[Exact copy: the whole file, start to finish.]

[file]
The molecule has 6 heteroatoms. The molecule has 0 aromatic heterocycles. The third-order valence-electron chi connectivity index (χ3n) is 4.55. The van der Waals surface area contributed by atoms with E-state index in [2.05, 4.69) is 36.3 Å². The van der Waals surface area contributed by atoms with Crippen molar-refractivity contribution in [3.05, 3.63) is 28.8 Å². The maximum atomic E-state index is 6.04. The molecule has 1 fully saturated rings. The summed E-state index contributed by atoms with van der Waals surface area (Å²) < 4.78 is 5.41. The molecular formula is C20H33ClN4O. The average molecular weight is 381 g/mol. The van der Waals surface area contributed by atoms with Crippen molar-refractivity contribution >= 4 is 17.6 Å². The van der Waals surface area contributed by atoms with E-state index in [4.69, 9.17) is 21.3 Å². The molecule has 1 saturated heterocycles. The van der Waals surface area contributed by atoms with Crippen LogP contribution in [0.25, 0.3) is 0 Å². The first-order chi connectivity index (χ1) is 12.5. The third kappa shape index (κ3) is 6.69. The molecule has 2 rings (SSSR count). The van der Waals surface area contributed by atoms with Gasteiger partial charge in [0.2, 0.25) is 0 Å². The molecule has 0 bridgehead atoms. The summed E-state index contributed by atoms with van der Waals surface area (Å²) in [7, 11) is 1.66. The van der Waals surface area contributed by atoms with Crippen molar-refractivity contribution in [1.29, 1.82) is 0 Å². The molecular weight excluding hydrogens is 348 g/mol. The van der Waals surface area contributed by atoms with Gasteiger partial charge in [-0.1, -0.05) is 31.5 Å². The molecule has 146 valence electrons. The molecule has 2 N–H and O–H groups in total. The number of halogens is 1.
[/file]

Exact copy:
The molecule has 6 heteroatoms. The molecule has 0 aromatic heterocycles. The third-order valence-electron chi connectivity index (χ3n) is 4.55. The van der Waals surface area contributed by atoms with E-state index in [2.05, 4.69) is 36.3 Å². The van der Waals surface area contributed by atoms with Crippen molar-refractivity contribution in [3.05, 3.63) is 28.8 Å². The maximum atomic E-state index is 6.04. The molecule has 1 fully saturated rings. The summed E-state index contributed by atoms with van der Waals surface area (Å²) < 4.78 is 5.41. The molecular formula is C20H33ClN4O. The average molecular weight is 381 g/mol. The van der Waals surface area contributed by atoms with Crippen molar-refractivity contribution >= 4 is 17.6 Å². The van der Waals surface area contributed by atoms with E-state index in [4.69, 9.17) is 21.3 Å². The molecule has 1 saturated heterocycles. The van der Waals surface area contributed by atoms with Crippen LogP contribution in [0.25, 0.3) is 0 Å². The first-order chi connectivity index (χ1) is 12.5. The third kappa shape index (κ3) is 6.69. The molecule has 2 rings (SSSR count). The van der Waals surface area contributed by atoms with Gasteiger partial charge in [0.2, 0.25) is 0 Å². The molecule has 0 bridgehead atoms. The summed E-state index contributed by atoms with van der Waals surface area (Å²) in [7, 11) is 1.66. The van der Waals surface area contributed by atoms with Crippen molar-refractivity contribution in [1.29, 1.82) is 0 Å². The molecular weight excluding hydrogens is 348 g/mol. The van der Waals surface area contributed by atoms with Gasteiger partial charge in [-0.1, -0.05) is 31.5 Å². The molecule has 146 valence electrons. The molecule has 2 N–H and O–H groups in total. The number of halogens is 1.